The skin barrier serves a fundamental role in both your skin’s health and appearance. It ultimately blocks any harmful elements from the environment filtering out pollution and free radicals. Silk proteins act as shields to defend your skin against invaders and help lock in hydration, stabilize active ingredients so they can function effectively. While recharging your skin’s barrier function, silk proteins relatively reduce lines caused by aging and pollution, smoothens your skin, and revamping skin firmness and elasticity. Silk protein promotes cell repair, enhances anti-aging miracle effects also known as cell regeneration.
Silk bonds with other proteins and by undergoing hydrolysis it takes on a low molecular weight making it absorbed quickly into the hair or skin, instead of just sitting on it, thus maximizing nutrient delivery to the intended place that is notoriously hard to get into the dermis. Adding hydrolyzed silk protein to moisturizers, cleansers, or to any cosmetic formulations supercharges the initial effect, leaving you with a silky smooth feeling on the hair and/or softer skin.
Where does silk come from?
Silk is commonly obtained from the cocoons of the larvae of the mulberry silkworm (Bombyx mori), which mostly feed on the leaves of the white mulberry tree that is native to China. The leaves of the white mulberry tree are rich in antioxidants making all these silkworms feeding on the leaves diffused with antioxidants as well.
What are the two valuable silk proteins?
Silk protein is a fibrous protein similar to the molecular structure of collagen fibers that make up human skin. There are two specific proteins that make up the whole skin and hair care benefits, and these are sericin and fibroin. Both proteins are secreted by silkworms during a 3 to 8 day period.
Sericin is a gelatinous protein produced by the silkworm, Bombyx mori which acts as an adhesive to glue fibroin fibers together forming robust cocoons. In the past, sericin was considered an unutilized protein ramification causing tons of residues for decades. Hydrolyzed silk sericin consists of 18 amino acids is highly hydrophilic and safe.
Silk sericin is commonly found in hair products like shampoos, hair conditioners, and even hair treatments, advertised to prevent and repair hair damage.
Fibroin is an insoluble protein that contributes to silk’s rigid structure and tensile strength. Most skincare products use fibroin protein because of its high percentage combination of glycine and alanine that gives silk a remarkable effect on the skin.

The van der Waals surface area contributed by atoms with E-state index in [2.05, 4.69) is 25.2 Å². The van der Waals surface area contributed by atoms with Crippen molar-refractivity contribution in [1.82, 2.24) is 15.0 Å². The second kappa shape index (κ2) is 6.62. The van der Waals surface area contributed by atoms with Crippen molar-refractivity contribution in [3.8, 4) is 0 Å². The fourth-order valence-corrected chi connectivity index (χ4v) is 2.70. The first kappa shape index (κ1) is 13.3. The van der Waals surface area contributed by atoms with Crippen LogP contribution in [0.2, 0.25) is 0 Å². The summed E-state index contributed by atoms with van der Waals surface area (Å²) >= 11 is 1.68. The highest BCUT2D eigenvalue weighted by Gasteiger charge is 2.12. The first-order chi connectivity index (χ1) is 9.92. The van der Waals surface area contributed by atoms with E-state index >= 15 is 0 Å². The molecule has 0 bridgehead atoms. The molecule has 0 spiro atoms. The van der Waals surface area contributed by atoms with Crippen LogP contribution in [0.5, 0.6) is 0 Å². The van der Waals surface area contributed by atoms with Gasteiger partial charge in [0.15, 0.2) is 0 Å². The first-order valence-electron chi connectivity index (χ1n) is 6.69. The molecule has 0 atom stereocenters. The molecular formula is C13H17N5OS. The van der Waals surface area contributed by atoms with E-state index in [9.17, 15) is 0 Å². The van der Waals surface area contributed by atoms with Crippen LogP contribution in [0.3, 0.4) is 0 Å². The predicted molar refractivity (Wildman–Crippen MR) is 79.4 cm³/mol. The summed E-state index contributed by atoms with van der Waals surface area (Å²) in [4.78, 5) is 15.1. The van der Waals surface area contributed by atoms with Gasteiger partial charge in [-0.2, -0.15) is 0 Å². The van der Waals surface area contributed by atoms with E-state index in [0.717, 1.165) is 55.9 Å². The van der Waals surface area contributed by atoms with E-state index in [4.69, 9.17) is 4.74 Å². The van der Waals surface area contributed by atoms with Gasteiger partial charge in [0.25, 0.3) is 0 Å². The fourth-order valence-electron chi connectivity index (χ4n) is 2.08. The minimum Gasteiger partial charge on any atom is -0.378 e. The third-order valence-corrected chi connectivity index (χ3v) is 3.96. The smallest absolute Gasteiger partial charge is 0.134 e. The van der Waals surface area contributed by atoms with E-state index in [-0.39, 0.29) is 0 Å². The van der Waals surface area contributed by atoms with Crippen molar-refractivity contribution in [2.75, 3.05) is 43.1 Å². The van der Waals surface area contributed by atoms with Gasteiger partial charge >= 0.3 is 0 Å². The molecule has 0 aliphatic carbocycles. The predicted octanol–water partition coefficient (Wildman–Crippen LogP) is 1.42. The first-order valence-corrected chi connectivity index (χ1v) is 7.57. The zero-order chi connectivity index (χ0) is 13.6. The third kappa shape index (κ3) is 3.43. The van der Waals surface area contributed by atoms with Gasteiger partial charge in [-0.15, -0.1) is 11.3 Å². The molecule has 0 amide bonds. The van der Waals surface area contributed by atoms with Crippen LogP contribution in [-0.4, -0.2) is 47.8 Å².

How does hydrolyzed silk protein improve hair condition?
The hair’s vital element is the protein called keratin. Exposing the hair multiple time to chemical treatments and heat breaks down the protein leading to hair breakage. To keep the balance up adding more protein to the hair is highly advised by hair experts to supercharge hair strength and protection.
Hydrolyzed silk protein has the ability to soften strands and magnify hair growth thanks to its molecular size. Silk proteins with a higher molecular weight manifest elastic, coherence continuity of covering properties for the hair while increasing moisture retention at the hair surface making damaged hair return back to life.
Adding silk protein to your skincare routine
Silk protein is extremely useful to maintain the normal function of the epidermis, reducing transdermal water loss thus maintaining skin’s hydration levels. Adding hydrolyzed silk protein to your skincare routine also alleviates sun damage and reduces the appearance of wrinkles.
By regularly using this together with your usual skincare routine products, you’ll soon notice firmer, more buoyant, younger-looking skin. For those with frequent breakouts, silk protein calms inflamed pores by increasing metabolism and increasing good blood circulation.
With all its amazing benefits may it be on hair or skin, silk protein is actually considered as one of the unsung heroes of skincare ingredients. Check out Make Your Own Buzz for more products that could increase your products’ efficacy.
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